9 Strategies to improve your students thinking skills

It is a common complaint that our students lack the ability to think for themselves.  Maybe we should look at whether they have had the opportunity to learn thinking. We learn most things by observing with our senses, imitating what we have seen/heard and then modifying what we have learned to fit into our values, beliefs or abilities.

The problem with thinking is that it is largely invisible. If our students come from homes where issues and arguments are not rationally and explicitly discussed in open ways with justifications then thinking is something they largely have have to discover for themselves -Rather like trying to learn to play football, but the other footballers are invisible. This blog is trying to showcase some ways we can help our students to see thinking and be able to improve their own thinking ability.

What does the research say?

Hatties research summarised here indicates that the students being able to visibly teach themselves and the teacher visibly learn, using metacognition, self verbalisation, self questioning and Problem Solving Teaching (as opposed to Problem Based Learning) are some of the most powerful factors in learning.

I do think there are issues with research as I feel the variables, the biggest being the hormonal students themselves, are so huge that I am not convinced we can truly make sense of data. When a lesson can be stunning before break and bomb after it with a similar cohort of students, but during break time it rained, there was a fight, a teacher yelled at some students …..  how can we judge the lesson objectively?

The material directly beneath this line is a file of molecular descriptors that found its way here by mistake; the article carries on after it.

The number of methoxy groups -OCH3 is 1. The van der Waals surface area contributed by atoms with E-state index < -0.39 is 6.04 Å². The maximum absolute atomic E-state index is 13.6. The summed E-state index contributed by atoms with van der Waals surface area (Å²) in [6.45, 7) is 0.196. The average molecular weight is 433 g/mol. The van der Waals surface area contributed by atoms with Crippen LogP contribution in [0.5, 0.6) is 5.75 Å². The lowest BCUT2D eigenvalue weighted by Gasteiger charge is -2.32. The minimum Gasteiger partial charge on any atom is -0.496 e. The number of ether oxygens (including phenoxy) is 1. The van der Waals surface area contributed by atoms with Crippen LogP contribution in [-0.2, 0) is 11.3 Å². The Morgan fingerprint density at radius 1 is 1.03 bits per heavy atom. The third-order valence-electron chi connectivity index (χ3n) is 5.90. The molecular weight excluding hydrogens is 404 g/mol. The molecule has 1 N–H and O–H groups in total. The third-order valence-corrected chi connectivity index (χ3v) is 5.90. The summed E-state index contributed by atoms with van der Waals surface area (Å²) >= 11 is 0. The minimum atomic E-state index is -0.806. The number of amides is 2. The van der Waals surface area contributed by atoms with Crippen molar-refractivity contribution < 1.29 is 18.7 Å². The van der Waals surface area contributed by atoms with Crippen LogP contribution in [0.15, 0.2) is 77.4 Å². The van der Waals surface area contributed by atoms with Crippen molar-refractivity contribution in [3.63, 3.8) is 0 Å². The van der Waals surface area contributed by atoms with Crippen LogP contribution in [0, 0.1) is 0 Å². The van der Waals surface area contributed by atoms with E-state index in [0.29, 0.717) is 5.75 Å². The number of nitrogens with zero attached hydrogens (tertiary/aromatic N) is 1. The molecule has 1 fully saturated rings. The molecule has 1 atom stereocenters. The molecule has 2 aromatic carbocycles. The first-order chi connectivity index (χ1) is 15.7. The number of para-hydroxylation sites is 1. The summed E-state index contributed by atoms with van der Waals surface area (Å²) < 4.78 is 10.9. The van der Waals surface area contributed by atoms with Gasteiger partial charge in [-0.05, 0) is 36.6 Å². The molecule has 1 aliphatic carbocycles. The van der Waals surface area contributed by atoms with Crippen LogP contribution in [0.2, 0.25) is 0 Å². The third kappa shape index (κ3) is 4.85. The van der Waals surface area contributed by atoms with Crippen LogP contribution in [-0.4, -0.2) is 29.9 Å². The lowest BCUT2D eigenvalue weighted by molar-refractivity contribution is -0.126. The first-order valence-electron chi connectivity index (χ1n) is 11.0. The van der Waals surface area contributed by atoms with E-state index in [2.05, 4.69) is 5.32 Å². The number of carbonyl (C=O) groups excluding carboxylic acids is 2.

How can we get them to think?

Thinking is effortful – see my blog on getting your students to think here – and humans do not put effort into things without good reason. Research tends to suggest that it is the disposition and desire to think that is more important than the thinking itself and we need to consider how we may increase that desire.  Dan Meyer in his Three Act Maths here and some of my efforts in science here trigger a natural desire from students to solve a puzzle and more importantly get them asking questions. Dr Muller under the name Veritasium on youtube has some great examples in physics. See his discourse on the effectiveness of videos in the teaching of physics here

9 Practical Strategies

  1. Get in the habit of asking “Is thinking visible here?” are thoughts being aired, justified, evaluated? Who is doing the thinking?  Using no hands up and Pose Pause Pounce Bounce outlined by @teachertoolkit here is a good way of directing the thinking and adding your own contributions
  2. Ask “Is the language of thinking being used here (A great overview is given by the ASCD here ) but key words are ; compare, analyse, predict, evaluate, speculate
  3. Are your students asking questions? If not make them ideally use Socratic Questions R.W. Paul’s six types of Socratic questions are an interesting place to start:

1. Questions for clarification:

  • Why do you say that?
  • How does this relate to our discussion?
  • “Are you going to include diffusion in your mole balance equations?”

2. Questions that probe assumptions:

  • What could we assume instead?
  • How can you verify or disapprove that assumption?